Scientific studies assert up to 84 percent of adults experience low back pain (LBP) at some point in their lives. In the majority of cases, the pain is nonspecific, meaning there is no serious underlying condition causing it.
While low back pain is generally not a severe medical issue, it can be frustrating when it interferes with daily activities and overall quality of life. Several factors increase the risk of developing low back pain, including smoking, obesity, older age, female gender, physically demanding or sedentary work, job-related stress, job dissatisfaction, and mental health issues like anxiety or depression.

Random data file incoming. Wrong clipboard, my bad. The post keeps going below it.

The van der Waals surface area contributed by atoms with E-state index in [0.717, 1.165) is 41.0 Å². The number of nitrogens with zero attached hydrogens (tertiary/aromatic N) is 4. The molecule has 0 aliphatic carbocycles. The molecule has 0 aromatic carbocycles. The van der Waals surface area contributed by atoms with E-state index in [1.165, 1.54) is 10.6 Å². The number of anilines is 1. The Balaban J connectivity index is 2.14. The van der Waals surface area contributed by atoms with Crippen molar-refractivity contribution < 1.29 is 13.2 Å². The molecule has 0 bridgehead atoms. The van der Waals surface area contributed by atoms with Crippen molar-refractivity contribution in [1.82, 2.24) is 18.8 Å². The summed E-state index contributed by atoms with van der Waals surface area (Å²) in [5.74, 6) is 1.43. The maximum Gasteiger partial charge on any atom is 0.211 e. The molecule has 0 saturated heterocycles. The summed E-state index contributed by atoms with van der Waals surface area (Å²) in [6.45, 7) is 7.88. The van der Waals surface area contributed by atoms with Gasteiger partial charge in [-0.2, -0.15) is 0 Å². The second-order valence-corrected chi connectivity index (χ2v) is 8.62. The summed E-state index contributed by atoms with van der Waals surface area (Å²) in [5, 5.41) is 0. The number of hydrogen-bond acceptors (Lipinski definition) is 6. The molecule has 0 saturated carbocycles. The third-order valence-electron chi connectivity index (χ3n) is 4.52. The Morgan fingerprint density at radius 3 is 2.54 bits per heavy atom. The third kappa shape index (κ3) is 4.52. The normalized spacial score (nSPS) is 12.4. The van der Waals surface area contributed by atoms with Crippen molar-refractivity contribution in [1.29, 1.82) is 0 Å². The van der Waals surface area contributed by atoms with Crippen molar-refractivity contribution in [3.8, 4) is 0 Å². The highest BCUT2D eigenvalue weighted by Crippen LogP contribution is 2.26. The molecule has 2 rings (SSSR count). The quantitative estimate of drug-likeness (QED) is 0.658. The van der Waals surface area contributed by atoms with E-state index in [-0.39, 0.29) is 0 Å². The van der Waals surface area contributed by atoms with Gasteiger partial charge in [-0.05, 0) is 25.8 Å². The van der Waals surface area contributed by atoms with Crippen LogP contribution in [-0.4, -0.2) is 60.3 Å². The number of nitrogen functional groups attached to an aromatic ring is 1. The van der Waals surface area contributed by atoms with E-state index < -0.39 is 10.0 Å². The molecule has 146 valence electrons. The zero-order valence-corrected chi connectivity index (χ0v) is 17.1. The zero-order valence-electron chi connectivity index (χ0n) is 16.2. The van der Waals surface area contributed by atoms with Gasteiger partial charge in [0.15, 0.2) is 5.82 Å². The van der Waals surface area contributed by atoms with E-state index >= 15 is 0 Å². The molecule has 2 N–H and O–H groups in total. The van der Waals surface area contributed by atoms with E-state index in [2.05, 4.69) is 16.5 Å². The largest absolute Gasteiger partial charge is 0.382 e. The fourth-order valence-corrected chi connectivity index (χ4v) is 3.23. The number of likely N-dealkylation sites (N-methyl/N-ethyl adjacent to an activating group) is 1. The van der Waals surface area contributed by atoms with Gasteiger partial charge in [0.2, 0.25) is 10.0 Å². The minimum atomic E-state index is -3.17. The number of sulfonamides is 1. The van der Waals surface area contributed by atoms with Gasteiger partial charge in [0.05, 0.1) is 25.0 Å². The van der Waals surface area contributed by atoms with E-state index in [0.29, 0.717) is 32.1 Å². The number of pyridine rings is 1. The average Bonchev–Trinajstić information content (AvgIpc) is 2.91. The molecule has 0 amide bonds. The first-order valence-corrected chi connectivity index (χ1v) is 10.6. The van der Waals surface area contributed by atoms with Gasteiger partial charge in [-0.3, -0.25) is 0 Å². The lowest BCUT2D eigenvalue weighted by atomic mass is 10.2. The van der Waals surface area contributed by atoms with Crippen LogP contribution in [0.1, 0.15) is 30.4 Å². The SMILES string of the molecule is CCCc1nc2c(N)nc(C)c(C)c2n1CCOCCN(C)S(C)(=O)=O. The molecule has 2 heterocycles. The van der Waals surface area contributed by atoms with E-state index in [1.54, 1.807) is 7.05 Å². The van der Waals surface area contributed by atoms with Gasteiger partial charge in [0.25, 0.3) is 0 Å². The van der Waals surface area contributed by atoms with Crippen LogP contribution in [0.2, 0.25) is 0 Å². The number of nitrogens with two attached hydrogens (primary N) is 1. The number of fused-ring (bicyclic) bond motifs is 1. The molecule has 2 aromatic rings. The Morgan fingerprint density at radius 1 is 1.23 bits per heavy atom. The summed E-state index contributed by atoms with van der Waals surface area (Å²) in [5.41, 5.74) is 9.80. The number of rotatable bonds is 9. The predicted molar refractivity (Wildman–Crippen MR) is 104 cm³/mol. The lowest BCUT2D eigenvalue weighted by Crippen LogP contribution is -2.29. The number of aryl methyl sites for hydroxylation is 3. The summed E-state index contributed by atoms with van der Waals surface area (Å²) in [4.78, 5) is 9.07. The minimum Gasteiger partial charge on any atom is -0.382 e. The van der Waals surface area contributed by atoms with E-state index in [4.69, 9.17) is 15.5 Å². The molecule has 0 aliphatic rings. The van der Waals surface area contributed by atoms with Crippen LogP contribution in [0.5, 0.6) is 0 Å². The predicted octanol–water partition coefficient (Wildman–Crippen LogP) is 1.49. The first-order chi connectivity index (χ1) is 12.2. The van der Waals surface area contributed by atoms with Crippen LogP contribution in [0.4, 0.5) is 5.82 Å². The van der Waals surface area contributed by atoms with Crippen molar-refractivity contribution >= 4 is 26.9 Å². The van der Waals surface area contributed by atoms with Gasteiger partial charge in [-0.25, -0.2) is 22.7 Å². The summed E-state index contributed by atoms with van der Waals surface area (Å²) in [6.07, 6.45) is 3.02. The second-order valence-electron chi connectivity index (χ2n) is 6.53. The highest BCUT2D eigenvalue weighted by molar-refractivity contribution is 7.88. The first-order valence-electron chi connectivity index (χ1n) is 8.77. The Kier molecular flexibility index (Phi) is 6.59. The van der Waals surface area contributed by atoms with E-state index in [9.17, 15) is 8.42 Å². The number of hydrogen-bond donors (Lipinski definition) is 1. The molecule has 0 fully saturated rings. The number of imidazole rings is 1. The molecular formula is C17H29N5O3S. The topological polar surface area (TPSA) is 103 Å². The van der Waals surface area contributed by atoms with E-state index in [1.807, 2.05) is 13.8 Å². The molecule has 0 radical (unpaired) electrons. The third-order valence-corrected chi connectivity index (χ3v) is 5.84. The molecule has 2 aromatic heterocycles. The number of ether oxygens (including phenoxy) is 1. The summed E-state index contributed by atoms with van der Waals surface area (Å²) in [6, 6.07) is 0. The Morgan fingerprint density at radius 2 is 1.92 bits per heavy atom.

The experience of low back pain varies among individuals and may be associated with other symptoms and signs depending on the underlying cause. Acute low back pain, unless caused by a serious medical condition (which is rare), tends to resolve rapidly, even if imaging studies show a bulging or herniated disc.
However, dealing with low back pain can be challenging, and waiting for it to improve can be frustrating. Here are some simple steps people can take to help alleviate pain: